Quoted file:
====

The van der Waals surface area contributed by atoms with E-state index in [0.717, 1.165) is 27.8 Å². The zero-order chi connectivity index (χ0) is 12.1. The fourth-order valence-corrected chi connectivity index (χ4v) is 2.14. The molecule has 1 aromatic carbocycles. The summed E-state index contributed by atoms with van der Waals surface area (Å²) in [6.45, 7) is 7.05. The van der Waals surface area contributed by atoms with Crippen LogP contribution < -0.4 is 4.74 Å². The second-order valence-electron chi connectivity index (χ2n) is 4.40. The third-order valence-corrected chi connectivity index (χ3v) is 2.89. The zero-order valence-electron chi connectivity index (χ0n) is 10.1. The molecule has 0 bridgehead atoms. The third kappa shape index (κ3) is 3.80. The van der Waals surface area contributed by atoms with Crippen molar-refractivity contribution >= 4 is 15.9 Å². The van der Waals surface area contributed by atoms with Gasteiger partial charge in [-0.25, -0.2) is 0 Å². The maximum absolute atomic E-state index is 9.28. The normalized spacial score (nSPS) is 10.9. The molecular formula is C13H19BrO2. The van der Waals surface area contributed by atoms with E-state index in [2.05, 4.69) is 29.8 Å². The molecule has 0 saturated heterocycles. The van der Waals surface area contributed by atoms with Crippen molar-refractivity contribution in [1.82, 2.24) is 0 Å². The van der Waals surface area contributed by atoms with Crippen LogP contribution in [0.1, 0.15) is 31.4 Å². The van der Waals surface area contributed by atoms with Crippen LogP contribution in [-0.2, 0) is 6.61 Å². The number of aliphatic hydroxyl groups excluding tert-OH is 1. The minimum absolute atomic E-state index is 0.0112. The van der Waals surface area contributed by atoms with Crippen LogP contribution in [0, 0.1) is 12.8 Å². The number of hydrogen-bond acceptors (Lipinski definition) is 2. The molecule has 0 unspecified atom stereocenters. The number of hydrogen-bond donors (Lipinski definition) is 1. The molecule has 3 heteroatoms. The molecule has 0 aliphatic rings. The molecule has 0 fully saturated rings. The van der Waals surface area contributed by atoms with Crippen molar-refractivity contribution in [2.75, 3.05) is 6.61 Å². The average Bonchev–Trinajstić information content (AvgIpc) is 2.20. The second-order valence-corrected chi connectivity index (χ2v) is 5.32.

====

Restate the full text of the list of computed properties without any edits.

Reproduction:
The van der Waals surface area contributed by atoms with E-state index in [0.717, 1.165) is 27.8 Å². The zero-order chi connectivity index (χ0) is 12.1. The fourth-order valence-corrected chi connectivity index (χ4v) is 2.14. The molecule has 1 aromatic carbocycles. The summed E-state index contributed by atoms with van der Waals surface area (Å²) in [6.45, 7) is 7.05. The van der Waals surface area contributed by atoms with Crippen LogP contribution < -0.4 is 4.74 Å². The second-order valence-electron chi connectivity index (χ2n) is 4.40. The third-order valence-corrected chi connectivity index (χ3v) is 2.89. The zero-order valence-electron chi connectivity index (χ0n) is 10.1. The molecule has 0 bridgehead atoms. The third kappa shape index (κ3) is 3.80. The van der Waals surface area contributed by atoms with Crippen molar-refractivity contribution >= 4 is 15.9 Å². The van der Waals surface area contributed by atoms with Gasteiger partial charge in [-0.25, -0.2) is 0 Å². The maximum absolute atomic E-state index is 9.28. The normalized spacial score (nSPS) is 10.9. The molecular formula is C13H19BrO2. The van der Waals surface area contributed by atoms with E-state index in [2.05, 4.69) is 29.8 Å². The molecule has 0 saturated heterocycles. The van der Waals surface area contributed by atoms with Crippen molar-refractivity contribution in [1.82, 2.24) is 0 Å². The van der Waals surface area contributed by atoms with Crippen LogP contribution in [0.1, 0.15) is 31.4 Å². The van der Waals surface area contributed by atoms with Crippen LogP contribution in [-0.2, 0) is 6.61 Å². The number of aliphatic hydroxyl groups excluding tert-OH is 1. The minimum absolute atomic E-state index is 0.0112. The van der Waals surface area contributed by atoms with Crippen LogP contribution in [0, 0.1) is 12.8 Å². The number of hydrogen-bond acceptors (Lipinski definition) is 2. The molecule has 0 unspecified atom stereocenters. The number of hydrogen-bond donors (Lipinski definition) is 1. The molecule has 3 heteroatoms. The molecule has 0 aliphatic rings. The molecule has 0 fully saturated rings. The van der Waals surface area contributed by atoms with Crippen molar-refractivity contribution in [2.75, 3.05) is 6.61 Å². The average Bonchev–Trinajstić information content (AvgIpc) is 2.20. The second-order valence-corrected chi connectivity index (χ2v) is 5.32.